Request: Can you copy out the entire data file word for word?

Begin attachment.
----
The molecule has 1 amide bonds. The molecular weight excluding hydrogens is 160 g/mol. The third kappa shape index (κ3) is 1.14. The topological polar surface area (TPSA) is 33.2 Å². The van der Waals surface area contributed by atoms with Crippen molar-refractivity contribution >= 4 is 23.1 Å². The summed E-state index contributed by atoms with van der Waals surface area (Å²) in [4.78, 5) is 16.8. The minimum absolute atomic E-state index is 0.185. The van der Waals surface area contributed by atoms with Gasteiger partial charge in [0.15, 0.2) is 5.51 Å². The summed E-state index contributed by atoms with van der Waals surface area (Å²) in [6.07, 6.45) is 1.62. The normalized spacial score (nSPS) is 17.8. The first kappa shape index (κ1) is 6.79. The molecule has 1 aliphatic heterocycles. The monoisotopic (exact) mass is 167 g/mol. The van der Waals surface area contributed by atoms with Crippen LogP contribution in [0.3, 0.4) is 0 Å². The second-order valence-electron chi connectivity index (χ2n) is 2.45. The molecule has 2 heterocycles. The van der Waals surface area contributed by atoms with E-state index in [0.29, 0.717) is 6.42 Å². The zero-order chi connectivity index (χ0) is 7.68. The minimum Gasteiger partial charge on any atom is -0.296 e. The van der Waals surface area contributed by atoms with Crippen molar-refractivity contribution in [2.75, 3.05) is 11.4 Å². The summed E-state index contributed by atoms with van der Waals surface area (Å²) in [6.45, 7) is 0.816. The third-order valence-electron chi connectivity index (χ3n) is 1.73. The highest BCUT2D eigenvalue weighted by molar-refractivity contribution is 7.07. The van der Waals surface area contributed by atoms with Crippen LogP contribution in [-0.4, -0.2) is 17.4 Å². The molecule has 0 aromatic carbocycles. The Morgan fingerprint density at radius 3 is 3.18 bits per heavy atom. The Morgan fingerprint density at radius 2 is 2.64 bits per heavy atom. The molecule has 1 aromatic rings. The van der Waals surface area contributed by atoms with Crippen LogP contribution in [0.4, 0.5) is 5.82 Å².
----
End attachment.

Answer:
The molecule has 1 amide bonds. The molecular weight excluding hydrogens is 160 g/mol. The third kappa shape index (κ3) is 1.14. The topological polar surface area (TPSA) is 33.2 Å². The van der Waals surface area contributed by atoms with Crippen molar-refractivity contribution >= 4 is 23.1 Å². The summed E-state index contributed by atoms with van der Waals surface area (Å²) in [4.78, 5) is 16.8. The minimum absolute atomic E-state index is 0.185. The van der Waals surface area contributed by atoms with Gasteiger partial charge in [0.15, 0.2) is 5.51 Å². The summed E-state index contributed by atoms with van der Waals surface area (Å²) in [6.07, 6.45) is 1.62. The normalized spacial score (nSPS) is 17.8. The first kappa shape index (κ1) is 6.79. The molecule has 1 aliphatic heterocycles. The monoisotopic (exact) mass is 167 g/mol. The van der Waals surface area contributed by atoms with Crippen LogP contribution in [0.3, 0.4) is 0 Å². The second-order valence-electron chi connectivity index (χ2n) is 2.45. The molecule has 2 heterocycles. The van der Waals surface area contributed by atoms with E-state index in [0.29, 0.717) is 6.42 Å². The zero-order chi connectivity index (χ0) is 7.68. The minimum Gasteiger partial charge on any atom is -0.296 e. The van der Waals surface area contributed by atoms with Crippen molar-refractivity contribution in [2.75, 3.05) is 11.4 Å². The summed E-state index contributed by atoms with van der Waals surface area (Å²) in [6.45, 7) is 0.816. The third-order valence-electron chi connectivity index (χ3n) is 1.73. The highest BCUT2D eigenvalue weighted by molar-refractivity contribution is 7.07. The van der Waals surface area contributed by atoms with Crippen LogP contribution in [-0.4, -0.2) is 17.4 Å². The molecule has 0 aromatic carbocycles. The Morgan fingerprint density at radius 3 is 3.18 bits per heavy atom. The Morgan fingerprint density at radius 2 is 2.64 bits per heavy atom. The molecule has 1 aromatic rings. The van der Waals surface area contributed by atoms with Crippen LogP contribution in [0.4, 0.5) is 5.82 Å².